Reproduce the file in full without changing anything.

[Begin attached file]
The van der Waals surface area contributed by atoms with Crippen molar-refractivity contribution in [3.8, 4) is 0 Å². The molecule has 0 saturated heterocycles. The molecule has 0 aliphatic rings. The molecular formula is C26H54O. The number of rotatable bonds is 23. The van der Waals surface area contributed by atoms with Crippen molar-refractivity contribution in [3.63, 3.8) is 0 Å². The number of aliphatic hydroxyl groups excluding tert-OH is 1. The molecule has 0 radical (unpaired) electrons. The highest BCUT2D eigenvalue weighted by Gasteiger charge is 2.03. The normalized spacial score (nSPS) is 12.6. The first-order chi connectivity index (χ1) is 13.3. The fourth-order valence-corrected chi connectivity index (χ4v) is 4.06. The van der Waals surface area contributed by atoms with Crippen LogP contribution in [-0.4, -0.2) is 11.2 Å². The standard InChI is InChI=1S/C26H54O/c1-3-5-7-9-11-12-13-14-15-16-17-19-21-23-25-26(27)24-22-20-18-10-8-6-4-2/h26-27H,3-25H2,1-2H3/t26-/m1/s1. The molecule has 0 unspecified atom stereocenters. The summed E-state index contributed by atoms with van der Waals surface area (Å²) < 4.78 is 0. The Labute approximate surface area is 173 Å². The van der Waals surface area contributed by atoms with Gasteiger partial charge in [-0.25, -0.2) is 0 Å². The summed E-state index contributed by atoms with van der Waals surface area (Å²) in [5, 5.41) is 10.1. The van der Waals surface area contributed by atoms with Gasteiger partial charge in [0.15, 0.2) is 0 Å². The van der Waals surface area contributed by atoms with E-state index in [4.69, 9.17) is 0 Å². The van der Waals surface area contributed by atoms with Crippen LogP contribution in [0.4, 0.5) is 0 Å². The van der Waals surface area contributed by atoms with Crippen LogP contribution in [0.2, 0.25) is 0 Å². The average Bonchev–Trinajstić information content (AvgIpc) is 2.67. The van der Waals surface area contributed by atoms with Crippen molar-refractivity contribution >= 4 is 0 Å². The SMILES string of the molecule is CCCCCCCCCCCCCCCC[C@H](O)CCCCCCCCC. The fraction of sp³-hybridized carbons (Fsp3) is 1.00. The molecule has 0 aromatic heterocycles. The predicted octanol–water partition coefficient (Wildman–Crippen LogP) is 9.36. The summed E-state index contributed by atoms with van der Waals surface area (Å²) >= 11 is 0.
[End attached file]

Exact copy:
The van der Waals surface area contributed by atoms with Crippen molar-refractivity contribution in [3.8, 4) is 0 Å². The molecule has 0 saturated heterocycles. The molecule has 0 aliphatic rings. The molecular formula is C26H54O. The number of rotatable bonds is 23. The van der Waals surface area contributed by atoms with Crippen molar-refractivity contribution in [3.63, 3.8) is 0 Å². The number of aliphatic hydroxyl groups excluding tert-OH is 1. The molecule has 0 radical (unpaired) electrons. The highest BCUT2D eigenvalue weighted by Gasteiger charge is 2.03. The normalized spacial score (nSPS) is 12.6. The first-order chi connectivity index (χ1) is 13.3. The fourth-order valence-corrected chi connectivity index (χ4v) is 4.06. The van der Waals surface area contributed by atoms with Crippen LogP contribution in [-0.4, -0.2) is 11.2 Å². The standard InChI is InChI=1S/C26H54O/c1-3-5-7-9-11-12-13-14-15-16-17-19-21-23-25-26(27)24-22-20-18-10-8-6-4-2/h26-27H,3-25H2,1-2H3/t26-/m1/s1. The molecule has 0 unspecified atom stereocenters. The summed E-state index contributed by atoms with van der Waals surface area (Å²) < 4.78 is 0. The Labute approximate surface area is 173 Å². The van der Waals surface area contributed by atoms with Gasteiger partial charge in [-0.25, -0.2) is 0 Å². The summed E-state index contributed by atoms with van der Waals surface area (Å²) in [5, 5.41) is 10.1. The van der Waals surface area contributed by atoms with Gasteiger partial charge in [0.15, 0.2) is 0 Å². The van der Waals surface area contributed by atoms with E-state index in [4.69, 9.17) is 0 Å². The van der Waals surface area contributed by atoms with Crippen LogP contribution in [0.4, 0.5) is 0 Å². The van der Waals surface area contributed by atoms with Crippen LogP contribution in [0.2, 0.25) is 0 Å². The average Bonchev–Trinajstić information content (AvgIpc) is 2.67. The van der Waals surface area contributed by atoms with Crippen molar-refractivity contribution >= 4 is 0 Å². The SMILES string of the molecule is CCCCCCCCCCCCCCCC[C@H](O)CCCCCCCCC. The fraction of sp³-hybridized carbons (Fsp3) is 1.00. The molecule has 0 aromatic heterocycles. The predicted octanol–water partition coefficient (Wildman–Crippen LogP) is 9.36. The summed E-state index contributed by atoms with van der Waals surface area (Å²) >= 11 is 0.